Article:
Well, first the good news: Raw sewage was pumped into our rivers and oceans less frequently last year than the year before.
Overall, storm spills—the discharge of sewage into the environment as treatment plants are overwhelmed—fell by 19 percent in 2022, according to the latest figures.
But the raw numbers give you an idea of just how bad our raw sewage problem is.
In 2021, more than 372,000 sewage spills were reported to the Environment Agency; now there are just over 300,000. This equates to 822 leaks per day.
The duration of the overall spill has also decreased slightly, but the sewage that flowed into our country’s rivers and oceans last year still amounted to 1.75 million hours.
UK Water, which represents water and sewerage companies, said today was a “significant milestone” as spills fell for the fourth consecutive year.
However, in its statement, the Environment Agency said the drop in spills in 2022 was largely due to unusually dry weather rather than any action by water utilities. They said the same about the reduction between 2021 and 2020.
So when do we get into a situation where sewage stays where we flush?
Water UK says water and sewerage companies are proposing a £56bn investment to tackle the problem. But activists argue they have too much time for that.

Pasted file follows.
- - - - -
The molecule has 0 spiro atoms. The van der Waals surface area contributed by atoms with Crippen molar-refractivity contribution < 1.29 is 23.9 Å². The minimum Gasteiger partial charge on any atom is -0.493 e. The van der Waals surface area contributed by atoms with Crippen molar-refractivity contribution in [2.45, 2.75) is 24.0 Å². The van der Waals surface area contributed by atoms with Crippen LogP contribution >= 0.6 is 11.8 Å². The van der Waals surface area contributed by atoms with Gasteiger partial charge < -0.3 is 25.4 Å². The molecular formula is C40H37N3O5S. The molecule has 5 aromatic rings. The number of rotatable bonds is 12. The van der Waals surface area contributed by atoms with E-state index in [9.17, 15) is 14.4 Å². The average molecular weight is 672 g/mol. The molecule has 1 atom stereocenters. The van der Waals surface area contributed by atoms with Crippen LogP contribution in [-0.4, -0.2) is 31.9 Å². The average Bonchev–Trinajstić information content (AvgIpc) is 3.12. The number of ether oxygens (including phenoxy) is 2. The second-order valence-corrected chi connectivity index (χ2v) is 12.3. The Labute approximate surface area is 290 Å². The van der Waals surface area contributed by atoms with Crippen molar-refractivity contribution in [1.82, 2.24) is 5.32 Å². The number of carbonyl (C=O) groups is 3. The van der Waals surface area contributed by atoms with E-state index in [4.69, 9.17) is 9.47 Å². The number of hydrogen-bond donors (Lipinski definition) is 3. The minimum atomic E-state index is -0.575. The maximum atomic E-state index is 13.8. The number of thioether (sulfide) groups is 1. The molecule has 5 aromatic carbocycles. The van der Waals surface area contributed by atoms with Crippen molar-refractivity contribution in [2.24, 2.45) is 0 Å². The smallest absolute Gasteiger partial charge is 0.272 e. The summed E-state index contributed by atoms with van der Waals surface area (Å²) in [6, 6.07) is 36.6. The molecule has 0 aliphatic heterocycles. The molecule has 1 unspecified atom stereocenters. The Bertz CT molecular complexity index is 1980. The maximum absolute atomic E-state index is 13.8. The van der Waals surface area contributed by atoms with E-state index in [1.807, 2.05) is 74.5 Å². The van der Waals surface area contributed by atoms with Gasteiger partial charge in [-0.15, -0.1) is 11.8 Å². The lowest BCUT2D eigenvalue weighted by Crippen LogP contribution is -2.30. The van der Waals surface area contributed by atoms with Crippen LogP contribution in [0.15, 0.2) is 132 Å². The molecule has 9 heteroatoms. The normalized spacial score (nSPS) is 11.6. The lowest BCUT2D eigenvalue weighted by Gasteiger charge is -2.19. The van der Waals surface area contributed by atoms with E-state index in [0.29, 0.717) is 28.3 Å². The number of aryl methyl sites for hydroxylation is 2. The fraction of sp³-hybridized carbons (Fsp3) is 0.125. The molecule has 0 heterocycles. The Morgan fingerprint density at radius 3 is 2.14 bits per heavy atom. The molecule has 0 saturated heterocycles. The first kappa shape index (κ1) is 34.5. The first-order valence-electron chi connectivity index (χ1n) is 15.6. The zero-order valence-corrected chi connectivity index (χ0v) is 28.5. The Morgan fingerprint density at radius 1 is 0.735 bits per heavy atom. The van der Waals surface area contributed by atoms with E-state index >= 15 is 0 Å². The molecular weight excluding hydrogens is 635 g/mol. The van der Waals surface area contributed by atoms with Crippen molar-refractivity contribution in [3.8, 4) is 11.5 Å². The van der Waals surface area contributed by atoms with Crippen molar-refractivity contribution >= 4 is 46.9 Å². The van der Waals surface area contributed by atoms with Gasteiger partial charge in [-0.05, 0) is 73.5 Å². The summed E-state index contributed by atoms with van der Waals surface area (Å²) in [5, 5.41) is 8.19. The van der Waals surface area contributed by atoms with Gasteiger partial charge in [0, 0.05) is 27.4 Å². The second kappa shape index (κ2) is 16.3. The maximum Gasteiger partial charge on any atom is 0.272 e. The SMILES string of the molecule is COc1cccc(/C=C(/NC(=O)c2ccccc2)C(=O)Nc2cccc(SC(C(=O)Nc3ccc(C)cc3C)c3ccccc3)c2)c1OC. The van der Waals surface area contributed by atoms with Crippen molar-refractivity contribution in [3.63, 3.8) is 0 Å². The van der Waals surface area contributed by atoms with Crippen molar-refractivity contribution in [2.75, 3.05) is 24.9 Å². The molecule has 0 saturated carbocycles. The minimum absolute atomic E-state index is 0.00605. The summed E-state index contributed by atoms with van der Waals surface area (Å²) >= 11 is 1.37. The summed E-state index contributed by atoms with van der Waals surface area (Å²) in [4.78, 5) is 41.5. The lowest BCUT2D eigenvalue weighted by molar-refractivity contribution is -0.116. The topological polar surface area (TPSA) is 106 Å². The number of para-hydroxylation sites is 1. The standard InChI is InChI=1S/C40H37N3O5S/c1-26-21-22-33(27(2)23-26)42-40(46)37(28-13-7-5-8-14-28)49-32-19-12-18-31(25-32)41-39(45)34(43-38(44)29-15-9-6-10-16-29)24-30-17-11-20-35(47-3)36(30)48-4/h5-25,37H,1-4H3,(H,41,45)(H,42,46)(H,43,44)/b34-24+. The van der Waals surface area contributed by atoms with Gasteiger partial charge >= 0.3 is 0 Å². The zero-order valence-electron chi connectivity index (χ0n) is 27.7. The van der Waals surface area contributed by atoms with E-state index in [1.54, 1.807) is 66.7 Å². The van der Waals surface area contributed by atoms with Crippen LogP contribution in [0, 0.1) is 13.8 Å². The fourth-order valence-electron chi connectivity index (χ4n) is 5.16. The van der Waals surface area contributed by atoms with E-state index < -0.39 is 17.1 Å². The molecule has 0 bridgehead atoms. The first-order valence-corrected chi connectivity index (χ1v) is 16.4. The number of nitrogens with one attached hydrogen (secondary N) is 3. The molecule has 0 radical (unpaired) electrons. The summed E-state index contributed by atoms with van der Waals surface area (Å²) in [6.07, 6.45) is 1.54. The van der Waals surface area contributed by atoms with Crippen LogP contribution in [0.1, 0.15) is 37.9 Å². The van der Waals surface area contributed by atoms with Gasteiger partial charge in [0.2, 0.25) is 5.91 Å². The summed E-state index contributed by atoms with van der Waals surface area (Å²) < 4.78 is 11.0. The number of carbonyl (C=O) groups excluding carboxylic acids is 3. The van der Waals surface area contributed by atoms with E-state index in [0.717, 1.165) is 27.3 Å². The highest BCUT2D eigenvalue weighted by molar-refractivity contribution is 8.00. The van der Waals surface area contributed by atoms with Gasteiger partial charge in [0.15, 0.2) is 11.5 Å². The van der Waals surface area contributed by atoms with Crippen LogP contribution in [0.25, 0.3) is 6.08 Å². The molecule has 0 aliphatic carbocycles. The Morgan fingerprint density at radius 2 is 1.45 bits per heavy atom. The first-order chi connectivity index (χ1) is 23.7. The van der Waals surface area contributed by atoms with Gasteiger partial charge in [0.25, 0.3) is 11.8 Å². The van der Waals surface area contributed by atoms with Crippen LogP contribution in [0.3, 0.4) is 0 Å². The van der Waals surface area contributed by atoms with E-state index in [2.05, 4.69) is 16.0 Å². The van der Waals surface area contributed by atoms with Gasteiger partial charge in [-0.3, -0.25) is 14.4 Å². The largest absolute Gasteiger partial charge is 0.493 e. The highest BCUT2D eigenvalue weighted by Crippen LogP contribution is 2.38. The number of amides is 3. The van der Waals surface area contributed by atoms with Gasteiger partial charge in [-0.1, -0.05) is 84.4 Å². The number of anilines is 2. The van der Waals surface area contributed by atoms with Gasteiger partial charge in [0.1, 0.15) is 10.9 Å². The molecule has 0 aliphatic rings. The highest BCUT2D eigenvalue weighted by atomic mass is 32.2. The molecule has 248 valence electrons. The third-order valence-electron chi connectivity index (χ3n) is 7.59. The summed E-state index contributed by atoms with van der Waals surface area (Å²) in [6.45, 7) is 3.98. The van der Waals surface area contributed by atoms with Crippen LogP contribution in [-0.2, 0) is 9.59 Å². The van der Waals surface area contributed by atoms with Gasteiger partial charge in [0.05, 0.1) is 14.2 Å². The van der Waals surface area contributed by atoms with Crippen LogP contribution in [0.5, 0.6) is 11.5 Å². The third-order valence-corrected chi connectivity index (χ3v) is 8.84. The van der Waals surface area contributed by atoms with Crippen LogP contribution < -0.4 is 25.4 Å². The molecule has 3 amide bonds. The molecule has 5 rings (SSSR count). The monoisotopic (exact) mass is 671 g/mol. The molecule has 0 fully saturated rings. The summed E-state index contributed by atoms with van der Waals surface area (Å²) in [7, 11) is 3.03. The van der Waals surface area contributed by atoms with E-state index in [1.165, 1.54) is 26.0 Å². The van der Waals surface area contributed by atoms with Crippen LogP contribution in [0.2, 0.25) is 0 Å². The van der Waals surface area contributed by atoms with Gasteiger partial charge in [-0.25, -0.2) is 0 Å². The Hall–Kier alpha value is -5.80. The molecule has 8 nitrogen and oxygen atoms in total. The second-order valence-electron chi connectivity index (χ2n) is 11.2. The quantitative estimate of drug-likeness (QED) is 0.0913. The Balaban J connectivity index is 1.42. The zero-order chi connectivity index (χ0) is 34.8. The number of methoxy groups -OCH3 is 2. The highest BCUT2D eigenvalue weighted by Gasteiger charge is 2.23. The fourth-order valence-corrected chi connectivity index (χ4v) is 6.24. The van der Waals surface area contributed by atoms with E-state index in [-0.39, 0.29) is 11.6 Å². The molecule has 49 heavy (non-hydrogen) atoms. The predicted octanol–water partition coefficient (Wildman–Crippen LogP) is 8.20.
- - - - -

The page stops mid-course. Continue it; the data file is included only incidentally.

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Following consultations last year, the government asked water companies to “improve” storm overflow that goes to bathing water establishments by 2035 and the remaining overflow by 2050.
Already put the government on a timetable for the High Court. In September, the court was hearing a case brought by campaign groups and businesses seeking to force the government to take more urgent action.
The case invokes the principle of public trust — a law dating back to 1299 — that requires the state to protect things like fisheries for future generations.
But this is far from an easy problem to solve. Much of our sewer network was built in the Victorian era – now buried by modern infrastructure.
While the Victorians took into account a certain amount of population growth, they may not have anticipated the decades of underinvestment by regional water authorities and the water companies who inherited the network after privatization in the 1980s.
Nor did the Victorians understand climate change, which is increasing the intensity of rainfall events and putting more stress on already overwhelmed systems.
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